By James Stoner
BATON ROUGE, Louisiana, JULY 10, 2009 (Zenit.org).- Faithful Catholics in America today often seem tempted by cultural hostility to withdraw into our own circle of faith and family, asking of law and government only that we be left alone.
To this tendency, Pope Benedict’s new encyclical on the social teaching of the Church, “Caritas in Veritate,” is a thorough rebuke, for it is a call to engage the world—not only through evangelization, but through economic, social, and political thought and action; through commitment to the cause of integral human development and social progress.
One can see why liberal commentators quickly seized on the encyclical as friendly to their agenda. The Pope is critical of contemporary market society, with its “scandalous speculation,” its emphasis on short-term profit, its ambivalent record in combating poverty, and its disregard of the cultural fabric of societies it would modernize; moreover, he calls for extensive global reform and even “for a reform of the United Nations…so that the concept of the family of nations can acquire real teeth.”
One doubts liberals will cheer so loudly when they read more carefully, because he also insists that the culture of life needs to be recovered, that atheism and relativism are threats to genuine human development, that “a metaphysical understanding of the relations between persons” is essential, that cultural and religious syncretism is dangerous, and that freedom is not autonomous license but formation under the natural moral law.
And he warns against “a dangerous universal power of a tyrannical nature,” which must be countered by the principle of subsidiarity.
On the one hand, the failure to think and act boldly for world-wide justice indicates a dearth of charity, while on the other, charity needs to be anchored in universal truth — as the title of the encyclical makes plain.
Vast in its sweep of topics — the Pope comments not only on major institutions of governance and finance but on the environment, on migration, on international aid, even on tourism — there is much that will bear further study and ought genuinely to provoke fresh thought.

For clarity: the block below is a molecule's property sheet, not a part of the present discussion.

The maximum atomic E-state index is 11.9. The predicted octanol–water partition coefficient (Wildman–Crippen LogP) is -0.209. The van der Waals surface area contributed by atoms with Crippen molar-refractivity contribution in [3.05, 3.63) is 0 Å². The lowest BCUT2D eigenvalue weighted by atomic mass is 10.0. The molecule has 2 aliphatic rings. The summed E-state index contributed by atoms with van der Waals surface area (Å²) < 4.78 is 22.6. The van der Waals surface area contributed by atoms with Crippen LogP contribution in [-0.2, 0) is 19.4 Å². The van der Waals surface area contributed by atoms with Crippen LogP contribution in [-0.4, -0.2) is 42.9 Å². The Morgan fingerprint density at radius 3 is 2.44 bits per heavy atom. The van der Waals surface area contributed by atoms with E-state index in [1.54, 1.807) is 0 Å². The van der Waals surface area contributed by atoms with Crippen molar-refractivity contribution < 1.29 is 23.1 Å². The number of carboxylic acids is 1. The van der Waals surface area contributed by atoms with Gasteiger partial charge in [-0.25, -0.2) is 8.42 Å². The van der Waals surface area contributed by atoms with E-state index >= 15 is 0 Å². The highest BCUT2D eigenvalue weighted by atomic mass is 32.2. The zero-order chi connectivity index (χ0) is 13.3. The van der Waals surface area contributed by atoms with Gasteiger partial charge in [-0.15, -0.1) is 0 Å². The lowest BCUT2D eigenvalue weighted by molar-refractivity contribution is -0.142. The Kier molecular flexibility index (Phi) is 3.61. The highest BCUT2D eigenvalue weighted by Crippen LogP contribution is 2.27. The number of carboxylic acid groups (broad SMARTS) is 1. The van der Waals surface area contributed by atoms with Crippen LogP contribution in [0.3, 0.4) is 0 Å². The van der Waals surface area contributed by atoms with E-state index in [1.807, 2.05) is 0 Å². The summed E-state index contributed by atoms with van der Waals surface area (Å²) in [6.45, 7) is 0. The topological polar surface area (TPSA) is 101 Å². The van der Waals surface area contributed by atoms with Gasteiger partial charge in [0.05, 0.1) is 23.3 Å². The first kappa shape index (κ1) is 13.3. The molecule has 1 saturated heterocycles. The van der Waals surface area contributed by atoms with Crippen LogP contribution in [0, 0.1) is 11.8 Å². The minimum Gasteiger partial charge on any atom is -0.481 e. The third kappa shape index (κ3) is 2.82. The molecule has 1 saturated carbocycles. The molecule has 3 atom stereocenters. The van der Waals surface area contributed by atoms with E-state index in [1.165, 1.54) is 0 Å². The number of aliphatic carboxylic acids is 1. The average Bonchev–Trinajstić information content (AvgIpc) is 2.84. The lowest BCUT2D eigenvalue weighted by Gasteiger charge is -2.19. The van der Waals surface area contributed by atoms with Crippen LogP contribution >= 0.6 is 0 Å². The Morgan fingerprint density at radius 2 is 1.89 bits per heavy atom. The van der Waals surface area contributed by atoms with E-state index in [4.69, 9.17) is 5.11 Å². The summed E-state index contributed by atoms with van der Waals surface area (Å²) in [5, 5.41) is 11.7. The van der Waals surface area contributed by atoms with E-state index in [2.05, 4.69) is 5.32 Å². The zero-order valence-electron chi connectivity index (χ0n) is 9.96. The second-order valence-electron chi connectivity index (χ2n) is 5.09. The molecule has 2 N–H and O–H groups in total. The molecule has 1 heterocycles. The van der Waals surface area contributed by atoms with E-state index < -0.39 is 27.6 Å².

I found suggestive his notion that the categories of most 20th century Catholic reflection on social justice have been altered, as many economic and social institutions in contemporary global civilization cannot be identified as clearly public or private; to debate state versus market solutions to social problems is thus to miss the question.
The Pope’s attention to the centrality of “the astonishing experience of gift” or “gratuitousness,” while not completely unknown in social science, might prove fertile in the development of paradigms of social and economic life that transcend the pinched model of economic man as rational maximizer, without falling into the trap of totalitarian socialism.
His discussion of technology, as simultaneously a testimony to the power of the human spirit and the characteristic engine of soulless materialism, is lucid; recovering respect for nature as God’s gift is an imperative not only for planetary survival, but for self-knowledge.
Papal encyclicals studiously avoid being partisan documents — that’s one reason why they are sometimes hard to read — but citizens who heed the Pope’s call to enter the fray of political “praxis” in the search for justice and the common good will rarely be able to escape the pull of partisanship.
By giving each side a picture of its own strengths and failings and by urging sustained dialogue over global policy, the Pope deepens his project of reconciling faithful Christians and the children of Enlightenment. His term “praxis,” an ancient Greek word for “action,” “deed,” or even “business,” known to modern intellectuals chiefly through its use by Marxists, is, after all, in its plural form, the title of the New Testament’s fifth book.
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James Stoner is a professor of political science at Louisiana State University. He is the author, most recently, of “Common Law Liberty: Rethinking American Constitutionalism” (University Press of Kansas).